So long as Gotham’s elementary and middle schools are producing such discrepant results, there is simply no satisfactory way to reconcile the demanding standards of the city’s selective academic high schools with the desire for racially equitable admissions. That’s not a defense of the current admissions test. It’s a blunt statement that far too few of the city’s black and Hispanic eighth graders have been adequately prepared to succeed in those specialized high schools.

Making the situation yet more fraught, New York is an immense city and there aren’t nearly enough places in these nine schools to accommodate all the kids—of whatever race—who are academically ready and eager to enroll. Former chancellors Harold Levy and Joel Klein deserve plaudits for getting the number up to nine, but there would need to be nine times nine to meet the demand, and nobody on Mayor de Blasio’s team shows any signs of wanting to head in that direction.

My colleagues Adam Tyner and Brandon Wright find some merit in Hizzoner’s proposal to offer admission to these schools to the top students from every New York middle school, an approach with obvious surface appeal. It would indisputably change the racial and ethnic composition of the entering class. Because it would mean that far fewer white and—especially—Asian youngsters get in, the de Blasio proposal has met with fierce opposition from those quarters. It’s been denounced as blatant discrimination against Asian students, with advocates noting that, like most immigrant communities, their families live in relatively few neighborhoods and their children would thus be forced to compete with each other rather than on the present citywide basis.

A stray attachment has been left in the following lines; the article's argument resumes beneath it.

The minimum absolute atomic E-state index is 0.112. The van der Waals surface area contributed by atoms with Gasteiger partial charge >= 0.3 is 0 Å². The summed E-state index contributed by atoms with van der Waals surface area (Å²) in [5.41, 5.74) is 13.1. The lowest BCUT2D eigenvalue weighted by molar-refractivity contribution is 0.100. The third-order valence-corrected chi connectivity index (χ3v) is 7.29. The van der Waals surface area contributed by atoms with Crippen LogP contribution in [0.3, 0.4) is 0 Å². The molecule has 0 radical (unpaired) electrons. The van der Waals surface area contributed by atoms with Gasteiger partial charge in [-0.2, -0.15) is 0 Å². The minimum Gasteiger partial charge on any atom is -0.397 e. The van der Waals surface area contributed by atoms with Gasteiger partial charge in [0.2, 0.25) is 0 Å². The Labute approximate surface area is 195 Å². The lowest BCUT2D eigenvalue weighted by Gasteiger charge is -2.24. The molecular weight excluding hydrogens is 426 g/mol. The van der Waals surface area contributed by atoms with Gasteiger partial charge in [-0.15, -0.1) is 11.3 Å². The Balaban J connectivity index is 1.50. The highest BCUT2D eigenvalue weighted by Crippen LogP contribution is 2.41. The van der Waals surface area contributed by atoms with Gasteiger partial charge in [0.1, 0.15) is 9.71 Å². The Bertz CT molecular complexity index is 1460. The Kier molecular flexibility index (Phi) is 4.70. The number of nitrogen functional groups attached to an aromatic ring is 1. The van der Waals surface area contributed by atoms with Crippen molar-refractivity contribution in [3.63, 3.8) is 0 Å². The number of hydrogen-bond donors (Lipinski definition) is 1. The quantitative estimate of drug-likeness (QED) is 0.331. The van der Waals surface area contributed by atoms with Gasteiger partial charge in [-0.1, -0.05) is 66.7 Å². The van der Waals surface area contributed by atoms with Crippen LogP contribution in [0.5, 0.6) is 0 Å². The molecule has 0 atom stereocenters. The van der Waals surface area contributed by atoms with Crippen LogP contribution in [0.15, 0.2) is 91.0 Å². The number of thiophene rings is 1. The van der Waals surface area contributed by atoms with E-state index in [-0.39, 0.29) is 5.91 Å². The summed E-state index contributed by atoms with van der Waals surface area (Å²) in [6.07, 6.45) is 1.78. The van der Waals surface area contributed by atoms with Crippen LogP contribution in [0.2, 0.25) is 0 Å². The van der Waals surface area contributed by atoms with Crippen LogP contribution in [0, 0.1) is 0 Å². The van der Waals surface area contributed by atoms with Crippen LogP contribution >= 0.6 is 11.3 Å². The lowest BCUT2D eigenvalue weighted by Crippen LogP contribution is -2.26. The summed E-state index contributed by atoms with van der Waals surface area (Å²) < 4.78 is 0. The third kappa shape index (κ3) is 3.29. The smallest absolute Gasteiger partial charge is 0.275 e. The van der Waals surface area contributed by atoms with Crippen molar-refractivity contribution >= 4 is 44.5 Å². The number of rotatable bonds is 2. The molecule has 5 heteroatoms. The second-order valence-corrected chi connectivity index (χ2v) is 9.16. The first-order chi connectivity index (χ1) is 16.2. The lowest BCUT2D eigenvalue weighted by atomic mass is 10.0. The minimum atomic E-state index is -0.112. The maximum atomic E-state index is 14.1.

What I also find deeply problematic about the mayor’s plan is the shaky basis on which top students would be identified in the middle schools: a mix of course grades and state assessment scores. Course grades are subject both to overall grade inflation and to teacher preferences, predilections, and idiosyncrasies. They vary from classroom to classroom and are often affected as much by kids’ behavior as their academic prowess.

As for state assessments, New York has—sadly—been watering them down for years. They’re designed to determine who is proficient and on a path to proficient, not who is best, and like most state tests they don’t even discriminate very well psychometrically among students at the high end. Moreover—even sadder—New York City has multiple middle schools where practically no students meet the state’s modest proficiency standard. Place the “top” pupils from those schools into Stuyvesant or Bronx Science or Brooklyn Tech and one of two things will happen: either the kids will fail or the curriculum and pedagogy will have to be dumbed down to accommodate them.